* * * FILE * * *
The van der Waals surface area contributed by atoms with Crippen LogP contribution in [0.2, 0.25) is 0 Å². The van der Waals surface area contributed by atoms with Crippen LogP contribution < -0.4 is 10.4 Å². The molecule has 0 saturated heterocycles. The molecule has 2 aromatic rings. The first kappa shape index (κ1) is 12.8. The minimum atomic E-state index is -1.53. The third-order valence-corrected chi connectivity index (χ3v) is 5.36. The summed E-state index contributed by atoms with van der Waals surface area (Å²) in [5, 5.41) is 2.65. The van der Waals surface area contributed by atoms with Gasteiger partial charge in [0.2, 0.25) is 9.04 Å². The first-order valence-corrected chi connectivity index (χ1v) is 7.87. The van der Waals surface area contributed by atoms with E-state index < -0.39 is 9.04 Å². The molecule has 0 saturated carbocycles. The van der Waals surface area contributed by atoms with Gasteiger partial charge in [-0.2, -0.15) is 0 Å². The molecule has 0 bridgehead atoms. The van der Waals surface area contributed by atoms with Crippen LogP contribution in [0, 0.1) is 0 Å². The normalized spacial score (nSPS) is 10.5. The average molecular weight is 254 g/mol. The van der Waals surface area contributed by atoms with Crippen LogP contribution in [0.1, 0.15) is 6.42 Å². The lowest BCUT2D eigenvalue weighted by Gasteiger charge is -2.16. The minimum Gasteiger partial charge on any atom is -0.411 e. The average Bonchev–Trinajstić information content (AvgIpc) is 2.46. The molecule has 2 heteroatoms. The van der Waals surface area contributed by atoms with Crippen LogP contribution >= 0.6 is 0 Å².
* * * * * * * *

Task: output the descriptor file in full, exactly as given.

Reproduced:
The van der Waals surface area contributed by atoms with Crippen LogP contribution in [0.2, 0.25) is 0 Å². The van der Waals surface area contributed by atoms with Crippen LogP contribution < -0.4 is 10.4 Å². The molecule has 0 saturated heterocycles. The molecule has 2 aromatic rings. The first kappa shape index (κ1) is 12.8. The minimum atomic E-state index is -1.53. The third-order valence-corrected chi connectivity index (χ3v) is 5.36. The summed E-state index contributed by atoms with van der Waals surface area (Å²) in [5, 5.41) is 2.65. The van der Waals surface area contributed by atoms with Gasteiger partial charge in [0.2, 0.25) is 9.04 Å². The first-order valence-corrected chi connectivity index (χ1v) is 7.87. The van der Waals surface area contributed by atoms with E-state index < -0.39 is 9.04 Å². The molecule has 0 saturated carbocycles. The van der Waals surface area contributed by atoms with Gasteiger partial charge in [-0.2, -0.15) is 0 Å². The molecule has 0 bridgehead atoms. The van der Waals surface area contributed by atoms with Crippen LogP contribution in [0, 0.1) is 0 Å². The normalized spacial score (nSPS) is 10.5. The average molecular weight is 254 g/mol. The van der Waals surface area contributed by atoms with Crippen LogP contribution in [0.1, 0.15) is 6.42 Å². The lowest BCUT2D eigenvalue weighted by Gasteiger charge is -2.16. The minimum Gasteiger partial charge on any atom is -0.411 e. The average Bonchev–Trinajstić information content (AvgIpc) is 2.46. The molecule has 2 heteroatoms. The van der Waals surface area contributed by atoms with Crippen LogP contribution >= 0.6 is 0 Å².